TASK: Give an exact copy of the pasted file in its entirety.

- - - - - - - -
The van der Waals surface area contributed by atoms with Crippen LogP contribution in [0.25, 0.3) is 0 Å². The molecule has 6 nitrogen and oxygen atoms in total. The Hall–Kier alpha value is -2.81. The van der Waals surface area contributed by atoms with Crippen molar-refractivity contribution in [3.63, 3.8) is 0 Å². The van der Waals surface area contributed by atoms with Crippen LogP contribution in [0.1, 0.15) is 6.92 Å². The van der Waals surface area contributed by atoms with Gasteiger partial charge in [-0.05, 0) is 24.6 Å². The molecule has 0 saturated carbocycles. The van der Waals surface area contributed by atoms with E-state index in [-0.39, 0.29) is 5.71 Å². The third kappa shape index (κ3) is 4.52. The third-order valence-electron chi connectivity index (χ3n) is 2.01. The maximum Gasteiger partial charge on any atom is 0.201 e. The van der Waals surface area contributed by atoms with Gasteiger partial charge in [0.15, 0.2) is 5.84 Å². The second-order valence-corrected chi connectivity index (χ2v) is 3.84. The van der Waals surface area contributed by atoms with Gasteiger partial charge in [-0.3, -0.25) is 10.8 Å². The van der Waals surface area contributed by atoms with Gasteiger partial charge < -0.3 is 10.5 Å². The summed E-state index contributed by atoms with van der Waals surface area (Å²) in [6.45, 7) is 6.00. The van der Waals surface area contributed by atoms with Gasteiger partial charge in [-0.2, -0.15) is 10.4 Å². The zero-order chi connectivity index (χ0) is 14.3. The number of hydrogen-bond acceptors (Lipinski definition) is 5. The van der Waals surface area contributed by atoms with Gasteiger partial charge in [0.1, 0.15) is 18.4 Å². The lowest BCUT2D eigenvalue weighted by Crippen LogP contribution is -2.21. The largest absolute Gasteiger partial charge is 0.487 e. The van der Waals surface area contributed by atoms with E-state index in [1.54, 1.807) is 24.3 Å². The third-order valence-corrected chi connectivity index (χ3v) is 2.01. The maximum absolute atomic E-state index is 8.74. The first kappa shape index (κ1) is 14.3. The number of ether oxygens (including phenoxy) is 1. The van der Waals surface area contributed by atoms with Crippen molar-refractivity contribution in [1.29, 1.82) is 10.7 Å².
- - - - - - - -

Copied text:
The van der Waals surface area contributed by atoms with Crippen LogP contribution in [0.25, 0.3) is 0 Å². The molecule has 6 nitrogen and oxygen atoms in total. The Hall–Kier alpha value is -2.81. The van der Waals surface area contributed by atoms with Crippen molar-refractivity contribution in [3.63, 3.8) is 0 Å². The van der Waals surface area contributed by atoms with Crippen LogP contribution in [0.1, 0.15) is 6.92 Å². The van der Waals surface area contributed by atoms with Gasteiger partial charge in [-0.05, 0) is 24.6 Å². The molecule has 0 saturated carbocycles. The van der Waals surface area contributed by atoms with E-state index in [-0.39, 0.29) is 5.71 Å². The third kappa shape index (κ3) is 4.52. The third-order valence-electron chi connectivity index (χ3n) is 2.01. The maximum Gasteiger partial charge on any atom is 0.201 e. The van der Waals surface area contributed by atoms with Gasteiger partial charge in [0.15, 0.2) is 5.84 Å². The second-order valence-corrected chi connectivity index (χ2v) is 3.84. The van der Waals surface area contributed by atoms with Gasteiger partial charge in [-0.3, -0.25) is 10.8 Å². The van der Waals surface area contributed by atoms with Gasteiger partial charge < -0.3 is 10.5 Å². The summed E-state index contributed by atoms with van der Waals surface area (Å²) in [6.45, 7) is 6.00. The van der Waals surface area contributed by atoms with Gasteiger partial charge in [-0.2, -0.15) is 10.4 Å². The zero-order chi connectivity index (χ0) is 14.3. The number of hydrogen-bond acceptors (Lipinski definition) is 5. The van der Waals surface area contributed by atoms with Gasteiger partial charge in [0.1, 0.15) is 18.4 Å². The lowest BCUT2D eigenvalue weighted by Crippen LogP contribution is -2.21. The largest absolute Gasteiger partial charge is 0.487 e. The van der Waals surface area contributed by atoms with E-state index in [1.54, 1.807) is 24.3 Å². The third-order valence-corrected chi connectivity index (χ3v) is 2.01. The maximum absolute atomic E-state index is 8.74. The first kappa shape index (κ1) is 14.3. The number of ether oxygens (including phenoxy) is 1. The van der Waals surface area contributed by atoms with Crippen molar-refractivity contribution in [1.29, 1.82) is 10.7 Å².